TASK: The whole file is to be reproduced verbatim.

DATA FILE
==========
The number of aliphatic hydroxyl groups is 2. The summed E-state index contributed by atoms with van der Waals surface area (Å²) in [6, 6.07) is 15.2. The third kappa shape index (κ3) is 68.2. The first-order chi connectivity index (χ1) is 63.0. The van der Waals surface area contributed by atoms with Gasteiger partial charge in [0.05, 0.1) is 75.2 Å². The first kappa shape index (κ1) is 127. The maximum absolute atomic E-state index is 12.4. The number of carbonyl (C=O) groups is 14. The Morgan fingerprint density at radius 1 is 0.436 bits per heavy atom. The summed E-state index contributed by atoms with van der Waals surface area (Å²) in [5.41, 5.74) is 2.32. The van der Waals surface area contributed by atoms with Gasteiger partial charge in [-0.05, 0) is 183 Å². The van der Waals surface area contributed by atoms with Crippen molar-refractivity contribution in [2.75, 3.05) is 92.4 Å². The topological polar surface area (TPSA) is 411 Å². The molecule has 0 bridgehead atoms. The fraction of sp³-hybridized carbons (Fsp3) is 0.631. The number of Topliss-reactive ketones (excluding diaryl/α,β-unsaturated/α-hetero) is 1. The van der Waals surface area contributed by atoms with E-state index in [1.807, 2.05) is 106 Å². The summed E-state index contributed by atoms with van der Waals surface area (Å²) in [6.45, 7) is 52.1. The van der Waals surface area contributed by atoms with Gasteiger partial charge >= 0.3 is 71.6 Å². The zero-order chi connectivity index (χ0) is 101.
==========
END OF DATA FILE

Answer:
The number of aliphatic hydroxyl groups is 2. The summed E-state index contributed by atoms with van der Waals surface area (Å²) in [6, 6.07) is 15.2. The third kappa shape index (κ3) is 68.2. The first-order chi connectivity index (χ1) is 63.0. The van der Waals surface area contributed by atoms with Gasteiger partial charge in [0.05, 0.1) is 75.2 Å². The first kappa shape index (κ1) is 127. The maximum absolute atomic E-state index is 12.4. The number of carbonyl (C=O) groups is 14. The Morgan fingerprint density at radius 1 is 0.436 bits per heavy atom. The summed E-state index contributed by atoms with van der Waals surface area (Å²) in [5.41, 5.74) is 2.32. The van der Waals surface area contributed by atoms with Gasteiger partial charge in [-0.05, 0) is 183 Å². The van der Waals surface area contributed by atoms with Crippen molar-refractivity contribution in [2.75, 3.05) is 92.4 Å². The topological polar surface area (TPSA) is 411 Å². The molecule has 0 bridgehead atoms. The fraction of sp³-hybridized carbons (Fsp3) is 0.631. The number of Topliss-reactive ketones (excluding diaryl/α,β-unsaturated/α-hetero) is 1. The van der Waals surface area contributed by atoms with E-state index in [1.807, 2.05) is 106 Å². The summed E-state index contributed by atoms with van der Waals surface area (Å²) in [6.45, 7) is 52.1. The van der Waals surface area contributed by atoms with Gasteiger partial charge >= 0.3 is 71.6 Å². The zero-order chi connectivity index (χ0) is 101.